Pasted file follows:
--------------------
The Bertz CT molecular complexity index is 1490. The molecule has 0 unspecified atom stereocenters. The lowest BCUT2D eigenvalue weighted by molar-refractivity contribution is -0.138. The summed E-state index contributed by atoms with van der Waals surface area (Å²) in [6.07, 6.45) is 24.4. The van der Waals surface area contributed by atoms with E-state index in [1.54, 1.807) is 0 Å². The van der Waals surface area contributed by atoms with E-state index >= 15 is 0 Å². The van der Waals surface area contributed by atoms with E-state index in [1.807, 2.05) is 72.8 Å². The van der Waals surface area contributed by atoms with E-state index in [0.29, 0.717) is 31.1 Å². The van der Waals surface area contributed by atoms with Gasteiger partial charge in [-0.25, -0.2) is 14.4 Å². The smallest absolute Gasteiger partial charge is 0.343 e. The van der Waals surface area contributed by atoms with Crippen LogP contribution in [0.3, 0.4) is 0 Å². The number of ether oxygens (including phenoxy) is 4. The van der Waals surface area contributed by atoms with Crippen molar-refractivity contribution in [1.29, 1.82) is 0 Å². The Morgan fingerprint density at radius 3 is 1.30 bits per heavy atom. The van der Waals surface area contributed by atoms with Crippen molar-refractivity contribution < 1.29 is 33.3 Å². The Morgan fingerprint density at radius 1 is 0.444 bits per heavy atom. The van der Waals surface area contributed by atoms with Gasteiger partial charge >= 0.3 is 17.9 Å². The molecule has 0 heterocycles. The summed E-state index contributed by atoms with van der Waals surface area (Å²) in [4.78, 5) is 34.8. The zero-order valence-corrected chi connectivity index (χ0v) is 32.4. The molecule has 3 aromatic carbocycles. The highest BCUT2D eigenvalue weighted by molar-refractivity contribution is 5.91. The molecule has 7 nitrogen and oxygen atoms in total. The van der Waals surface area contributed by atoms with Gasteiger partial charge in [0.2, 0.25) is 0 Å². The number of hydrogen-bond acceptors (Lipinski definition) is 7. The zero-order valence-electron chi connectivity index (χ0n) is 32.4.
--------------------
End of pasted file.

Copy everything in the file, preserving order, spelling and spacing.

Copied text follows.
The Bertz CT molecular complexity index is 1490. The molecule has 0 unspecified atom stereocenters. The lowest BCUT2D eigenvalue weighted by molar-refractivity contribution is -0.138. The summed E-state index contributed by atoms with van der Waals surface area (Å²) in [6.07, 6.45) is 24.4. The van der Waals surface area contributed by atoms with E-state index in [1.54, 1.807) is 0 Å². The van der Waals surface area contributed by atoms with E-state index >= 15 is 0 Å². The van der Waals surface area contributed by atoms with E-state index in [1.807, 2.05) is 72.8 Å². The van der Waals surface area contributed by atoms with E-state index in [0.29, 0.717) is 31.1 Å². The van der Waals surface area contributed by atoms with Gasteiger partial charge in [-0.25, -0.2) is 14.4 Å². The smallest absolute Gasteiger partial charge is 0.343 e. The van der Waals surface area contributed by atoms with Crippen LogP contribution in [0.3, 0.4) is 0 Å². The number of ether oxygens (including phenoxy) is 4. The van der Waals surface area contributed by atoms with Crippen molar-refractivity contribution in [1.29, 1.82) is 0 Å². The Morgan fingerprint density at radius 3 is 1.30 bits per heavy atom. The van der Waals surface area contributed by atoms with Crippen molar-refractivity contribution < 1.29 is 33.3 Å². The Morgan fingerprint density at radius 1 is 0.444 bits per heavy atom. The van der Waals surface area contributed by atoms with Gasteiger partial charge >= 0.3 is 17.9 Å². The molecule has 0 heterocycles. The summed E-state index contributed by atoms with van der Waals surface area (Å²) in [4.78, 5) is 34.8. The zero-order valence-corrected chi connectivity index (χ0v) is 32.4. The molecule has 3 aromatic carbocycles. The highest BCUT2D eigenvalue weighted by molar-refractivity contribution is 5.91. The molecule has 7 nitrogen and oxygen atoms in total. The van der Waals surface area contributed by atoms with Gasteiger partial charge in [0.2, 0.25) is 0 Å². The number of hydrogen-bond acceptors (Lipinski definition) is 7. The zero-order valence-electron chi connectivity index (χ0n) is 32.4.